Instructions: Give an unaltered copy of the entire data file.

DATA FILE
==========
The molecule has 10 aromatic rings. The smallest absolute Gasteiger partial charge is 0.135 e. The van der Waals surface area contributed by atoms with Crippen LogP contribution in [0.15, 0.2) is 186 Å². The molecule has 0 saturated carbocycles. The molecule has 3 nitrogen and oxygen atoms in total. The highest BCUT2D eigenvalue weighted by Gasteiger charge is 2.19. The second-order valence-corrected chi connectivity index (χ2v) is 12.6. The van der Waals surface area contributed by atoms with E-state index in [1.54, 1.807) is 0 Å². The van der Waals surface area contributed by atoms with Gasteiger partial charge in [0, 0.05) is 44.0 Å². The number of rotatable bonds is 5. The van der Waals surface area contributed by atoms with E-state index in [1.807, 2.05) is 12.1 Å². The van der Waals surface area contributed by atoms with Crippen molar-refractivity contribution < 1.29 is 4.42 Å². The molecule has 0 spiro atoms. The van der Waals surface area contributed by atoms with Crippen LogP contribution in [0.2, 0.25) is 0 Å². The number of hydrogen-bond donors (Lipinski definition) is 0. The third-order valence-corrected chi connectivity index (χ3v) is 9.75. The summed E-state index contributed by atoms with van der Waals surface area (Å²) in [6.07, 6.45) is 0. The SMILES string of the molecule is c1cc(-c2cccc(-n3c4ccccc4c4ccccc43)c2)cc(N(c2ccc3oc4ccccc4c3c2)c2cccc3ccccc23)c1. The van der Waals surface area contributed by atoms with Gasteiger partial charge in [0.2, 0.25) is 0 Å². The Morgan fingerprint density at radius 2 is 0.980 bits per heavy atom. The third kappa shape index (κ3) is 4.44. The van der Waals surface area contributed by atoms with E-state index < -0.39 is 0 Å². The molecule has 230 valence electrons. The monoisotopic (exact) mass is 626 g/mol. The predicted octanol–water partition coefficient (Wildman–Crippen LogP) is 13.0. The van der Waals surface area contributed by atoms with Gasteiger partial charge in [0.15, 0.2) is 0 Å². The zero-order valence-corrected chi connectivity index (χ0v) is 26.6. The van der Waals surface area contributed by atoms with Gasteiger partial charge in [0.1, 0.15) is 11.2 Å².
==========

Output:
The molecule has 10 aromatic rings. The smallest absolute Gasteiger partial charge is 0.135 e. The van der Waals surface area contributed by atoms with Crippen LogP contribution in [0.15, 0.2) is 186 Å². The molecule has 0 saturated carbocycles. The molecule has 3 nitrogen and oxygen atoms in total. The highest BCUT2D eigenvalue weighted by Gasteiger charge is 2.19. The second-order valence-corrected chi connectivity index (χ2v) is 12.6. The van der Waals surface area contributed by atoms with E-state index in [1.54, 1.807) is 0 Å². The van der Waals surface area contributed by atoms with Gasteiger partial charge in [0, 0.05) is 44.0 Å². The number of rotatable bonds is 5. The van der Waals surface area contributed by atoms with E-state index in [1.807, 2.05) is 12.1 Å². The van der Waals surface area contributed by atoms with Crippen molar-refractivity contribution < 1.29 is 4.42 Å². The molecule has 0 spiro atoms. The van der Waals surface area contributed by atoms with Crippen LogP contribution in [0.2, 0.25) is 0 Å². The number of hydrogen-bond donors (Lipinski definition) is 0. The third-order valence-corrected chi connectivity index (χ3v) is 9.75. The summed E-state index contributed by atoms with van der Waals surface area (Å²) in [6.07, 6.45) is 0. The SMILES string of the molecule is c1cc(-c2cccc(-n3c4ccccc4c4ccccc43)c2)cc(N(c2ccc3oc4ccccc4c3c2)c2cccc3ccccc23)c1. The van der Waals surface area contributed by atoms with Gasteiger partial charge in [0.2, 0.25) is 0 Å². The Morgan fingerprint density at radius 2 is 0.980 bits per heavy atom. The third kappa shape index (κ3) is 4.44. The van der Waals surface area contributed by atoms with E-state index < -0.39 is 0 Å². The molecule has 230 valence electrons. The monoisotopic (exact) mass is 626 g/mol. The predicted octanol–water partition coefficient (Wildman–Crippen LogP) is 13.0. The van der Waals surface area contributed by atoms with Gasteiger partial charge in [0.15, 0.2) is 0 Å². The zero-order valence-corrected chi connectivity index (χ0v) is 26.6. The van der Waals surface area contributed by atoms with Gasteiger partial charge in [0.1, 0.15) is 11.2 Å².